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Essays in Behavioral and Experimental Economics

Gupta, Neeraja (2023) Essays in Behavioral and Experimental Economics. Doctoral Dissertation, University of Pittsburgh. (Unpublished)

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This dissertation consists of three essays on behavioral and experimental economics. Chapter 1 examines if a temporary affirmative action policy can improve representation of women beyond the immediate scope of the policy in settings where employers hold biased beliefs about performance of women. I experimentally elicit employer beliefs and hiring choices for worker performance in two experimental treatments: a control with no restriction on hiring and a temporary affirmative action for women. I find that while hiring choices and beliefs are biased against women in the control treatment, temporary affirmative action treatment leads to improvement in representation of women even after the policy is lifted. Further, employers who are most likely to discriminate against women show the fastest reduction in gender bias in beliefs which in turn help explain their hiring choices. Chapter 2 presents a comprehensive review of 317 papers in the experimental economics literature studying gender differences in economic behavior to assess the empirical validity of the assertion than women are more sensitive to changes in experimental conditions. We find that there does not exist a discernible pattern with respect to whether men or women drive gender differences in responsiveness. We further find that the female-sensitivity assertion gets selective positive reinforcement in the literature which many in turn lead to over generalization of this claim. Chapter 3 presents work from a study where we compare five populations commonly used in experiments in economics and other social sciences: undergraduate students at a physical location (lab), and virtually over Zoom (V-lab), Amazon’s Mechanical Turk (MTurk), Cloud Research approved MTurk workers (Cloud-R), and Prolific. Our results are threefold - first, MTurk is dominated both in terms of noise as well as elasticity of response towards a treatment intervention. Second, Prolific offers greater inferential power due to low cost and low noise but has almost zero elasticity of response. And finally, Cloud-R exhibits a similar elasticity of response to the lab samples, but the cheaper observations lead to substantially high inferential power for a simple experiment such as ours.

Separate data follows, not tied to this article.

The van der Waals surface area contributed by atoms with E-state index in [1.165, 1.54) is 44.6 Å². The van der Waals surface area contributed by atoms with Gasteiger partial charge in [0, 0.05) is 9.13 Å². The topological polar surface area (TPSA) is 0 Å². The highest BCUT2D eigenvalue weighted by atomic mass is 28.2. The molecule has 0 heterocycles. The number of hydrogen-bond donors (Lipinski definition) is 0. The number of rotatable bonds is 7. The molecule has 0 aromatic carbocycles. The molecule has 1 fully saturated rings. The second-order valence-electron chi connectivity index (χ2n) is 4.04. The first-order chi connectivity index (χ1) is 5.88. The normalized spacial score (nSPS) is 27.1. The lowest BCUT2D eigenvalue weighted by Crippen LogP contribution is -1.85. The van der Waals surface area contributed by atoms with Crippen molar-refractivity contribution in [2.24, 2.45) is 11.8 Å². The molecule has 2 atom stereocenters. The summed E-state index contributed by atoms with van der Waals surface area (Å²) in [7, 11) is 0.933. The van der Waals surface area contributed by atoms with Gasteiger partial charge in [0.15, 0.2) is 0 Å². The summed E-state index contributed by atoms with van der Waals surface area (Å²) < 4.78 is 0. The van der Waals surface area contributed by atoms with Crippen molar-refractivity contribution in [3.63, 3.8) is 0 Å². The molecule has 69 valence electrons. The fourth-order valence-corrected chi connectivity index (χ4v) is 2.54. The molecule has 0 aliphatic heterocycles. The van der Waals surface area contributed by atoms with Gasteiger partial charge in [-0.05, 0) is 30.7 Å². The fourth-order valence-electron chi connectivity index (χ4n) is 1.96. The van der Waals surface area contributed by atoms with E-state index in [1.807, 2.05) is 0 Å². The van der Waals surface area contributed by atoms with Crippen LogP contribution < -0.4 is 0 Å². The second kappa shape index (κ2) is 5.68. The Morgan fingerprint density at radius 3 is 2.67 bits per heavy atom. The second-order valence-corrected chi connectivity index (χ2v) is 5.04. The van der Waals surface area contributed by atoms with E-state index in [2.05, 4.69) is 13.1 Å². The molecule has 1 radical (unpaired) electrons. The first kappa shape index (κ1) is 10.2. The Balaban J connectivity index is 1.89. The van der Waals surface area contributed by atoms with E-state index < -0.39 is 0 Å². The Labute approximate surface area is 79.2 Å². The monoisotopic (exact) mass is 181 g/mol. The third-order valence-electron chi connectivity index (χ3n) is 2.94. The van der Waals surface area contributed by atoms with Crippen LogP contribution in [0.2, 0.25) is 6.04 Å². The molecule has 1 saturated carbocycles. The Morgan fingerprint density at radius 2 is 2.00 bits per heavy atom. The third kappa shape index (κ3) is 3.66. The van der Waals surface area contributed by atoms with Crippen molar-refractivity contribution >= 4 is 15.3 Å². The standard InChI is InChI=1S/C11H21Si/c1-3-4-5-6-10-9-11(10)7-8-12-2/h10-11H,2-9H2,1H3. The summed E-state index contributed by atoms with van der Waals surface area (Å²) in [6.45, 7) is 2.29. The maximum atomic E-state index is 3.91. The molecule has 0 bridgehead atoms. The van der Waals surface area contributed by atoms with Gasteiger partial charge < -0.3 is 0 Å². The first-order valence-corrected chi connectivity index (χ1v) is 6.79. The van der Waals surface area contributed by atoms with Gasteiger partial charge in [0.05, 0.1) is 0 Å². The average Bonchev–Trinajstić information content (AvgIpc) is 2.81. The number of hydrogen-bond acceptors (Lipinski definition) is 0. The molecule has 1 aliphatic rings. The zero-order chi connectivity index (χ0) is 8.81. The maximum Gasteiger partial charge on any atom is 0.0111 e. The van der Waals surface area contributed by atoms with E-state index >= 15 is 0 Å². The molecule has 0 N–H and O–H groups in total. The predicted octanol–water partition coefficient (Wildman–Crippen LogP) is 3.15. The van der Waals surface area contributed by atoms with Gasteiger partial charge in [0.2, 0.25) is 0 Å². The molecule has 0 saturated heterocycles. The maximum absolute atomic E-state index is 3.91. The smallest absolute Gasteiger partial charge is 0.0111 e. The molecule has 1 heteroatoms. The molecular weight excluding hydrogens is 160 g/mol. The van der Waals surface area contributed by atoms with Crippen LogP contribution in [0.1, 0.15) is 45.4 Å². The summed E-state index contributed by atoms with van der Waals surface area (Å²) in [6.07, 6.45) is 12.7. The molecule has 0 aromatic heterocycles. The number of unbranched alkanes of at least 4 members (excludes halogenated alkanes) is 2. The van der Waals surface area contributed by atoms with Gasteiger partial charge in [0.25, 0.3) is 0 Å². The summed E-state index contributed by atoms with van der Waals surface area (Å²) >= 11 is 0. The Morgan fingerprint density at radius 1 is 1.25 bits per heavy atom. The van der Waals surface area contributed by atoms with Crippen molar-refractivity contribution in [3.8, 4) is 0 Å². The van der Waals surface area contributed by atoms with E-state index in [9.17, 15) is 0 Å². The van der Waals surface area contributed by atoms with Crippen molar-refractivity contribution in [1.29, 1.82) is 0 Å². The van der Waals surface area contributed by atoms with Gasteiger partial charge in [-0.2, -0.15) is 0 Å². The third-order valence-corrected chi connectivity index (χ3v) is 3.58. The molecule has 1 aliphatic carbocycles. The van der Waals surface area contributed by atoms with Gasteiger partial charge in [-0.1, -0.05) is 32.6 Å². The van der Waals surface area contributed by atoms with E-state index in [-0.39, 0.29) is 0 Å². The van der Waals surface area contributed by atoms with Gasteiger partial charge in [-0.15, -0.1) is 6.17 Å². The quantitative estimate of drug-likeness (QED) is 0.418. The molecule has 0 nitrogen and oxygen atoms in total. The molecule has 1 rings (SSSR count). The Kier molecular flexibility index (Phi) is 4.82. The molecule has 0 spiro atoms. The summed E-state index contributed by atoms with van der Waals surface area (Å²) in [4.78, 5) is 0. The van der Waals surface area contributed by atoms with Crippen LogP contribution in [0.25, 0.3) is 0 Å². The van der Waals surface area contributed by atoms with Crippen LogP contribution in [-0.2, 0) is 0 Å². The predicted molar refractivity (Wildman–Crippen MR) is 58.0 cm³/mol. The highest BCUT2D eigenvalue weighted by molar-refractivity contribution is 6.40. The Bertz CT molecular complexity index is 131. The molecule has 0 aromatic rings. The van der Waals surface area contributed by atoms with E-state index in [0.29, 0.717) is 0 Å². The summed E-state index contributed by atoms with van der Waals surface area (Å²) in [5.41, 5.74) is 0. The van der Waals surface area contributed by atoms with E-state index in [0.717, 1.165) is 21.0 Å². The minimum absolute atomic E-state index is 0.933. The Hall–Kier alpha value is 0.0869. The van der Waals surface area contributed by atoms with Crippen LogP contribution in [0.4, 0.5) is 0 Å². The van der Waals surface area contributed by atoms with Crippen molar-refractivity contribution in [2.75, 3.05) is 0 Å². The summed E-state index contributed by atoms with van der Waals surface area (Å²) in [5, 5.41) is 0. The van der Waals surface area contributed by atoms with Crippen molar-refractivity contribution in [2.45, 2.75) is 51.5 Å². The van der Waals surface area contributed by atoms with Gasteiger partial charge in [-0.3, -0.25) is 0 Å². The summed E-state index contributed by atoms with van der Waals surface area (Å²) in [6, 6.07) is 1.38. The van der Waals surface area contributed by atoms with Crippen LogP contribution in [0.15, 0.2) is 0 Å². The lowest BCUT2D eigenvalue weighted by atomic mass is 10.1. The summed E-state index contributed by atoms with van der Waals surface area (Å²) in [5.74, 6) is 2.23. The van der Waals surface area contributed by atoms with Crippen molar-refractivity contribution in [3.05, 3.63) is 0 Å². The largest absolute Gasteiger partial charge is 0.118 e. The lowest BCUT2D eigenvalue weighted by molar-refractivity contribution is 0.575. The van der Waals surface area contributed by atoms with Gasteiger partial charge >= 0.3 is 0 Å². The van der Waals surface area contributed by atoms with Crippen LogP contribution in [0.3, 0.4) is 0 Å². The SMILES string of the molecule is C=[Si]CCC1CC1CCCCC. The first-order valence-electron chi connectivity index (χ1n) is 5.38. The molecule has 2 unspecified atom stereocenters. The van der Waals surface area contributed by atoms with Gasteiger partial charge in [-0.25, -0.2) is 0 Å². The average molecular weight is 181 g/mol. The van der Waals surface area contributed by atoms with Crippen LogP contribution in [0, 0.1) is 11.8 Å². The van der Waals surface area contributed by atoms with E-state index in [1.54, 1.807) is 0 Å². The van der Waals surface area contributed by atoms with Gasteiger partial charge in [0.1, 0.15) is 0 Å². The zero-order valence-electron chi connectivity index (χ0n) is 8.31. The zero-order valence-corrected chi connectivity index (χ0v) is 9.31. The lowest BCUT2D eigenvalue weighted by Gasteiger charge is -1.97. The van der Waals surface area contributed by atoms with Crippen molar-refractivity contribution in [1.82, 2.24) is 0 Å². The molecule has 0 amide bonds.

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Item Type: University of Pittsburgh ETD
Status: Unpublished
CreatorsEmailPitt UsernameORCID
ETD Committee:
TitleMemberEmail AddressPitt UsernameORCID
Committee CoChairVesterlund,
Committee CoChairVan Weelden,
Committee MemberHuffman,
Committee MemberWilson,
Committee MemberImas,
Date: 11 May 2023
Date Type: Publication
Defense Date: 22 March 2023
Approval Date: 11 May 2023
Submission Date: 29 March 2023
Access Restriction: No restriction; Release the ETD for access worldwide immediately.
Number of Pages: 163
Institution: University of Pittsburgh
Schools and Programs: Dietrich School of Arts and Sciences > Economics
Degree: PhD - Doctor of Philosophy
Thesis Type: Doctoral Dissertation
Refereed: Yes
Uncontrolled Keywords: Gender Stereotypes, Behavioral Economics, Experimental Economics, Labor
Date Deposited: 11 May 2023 13:43
Last Modified: 11 May 2023 13:43

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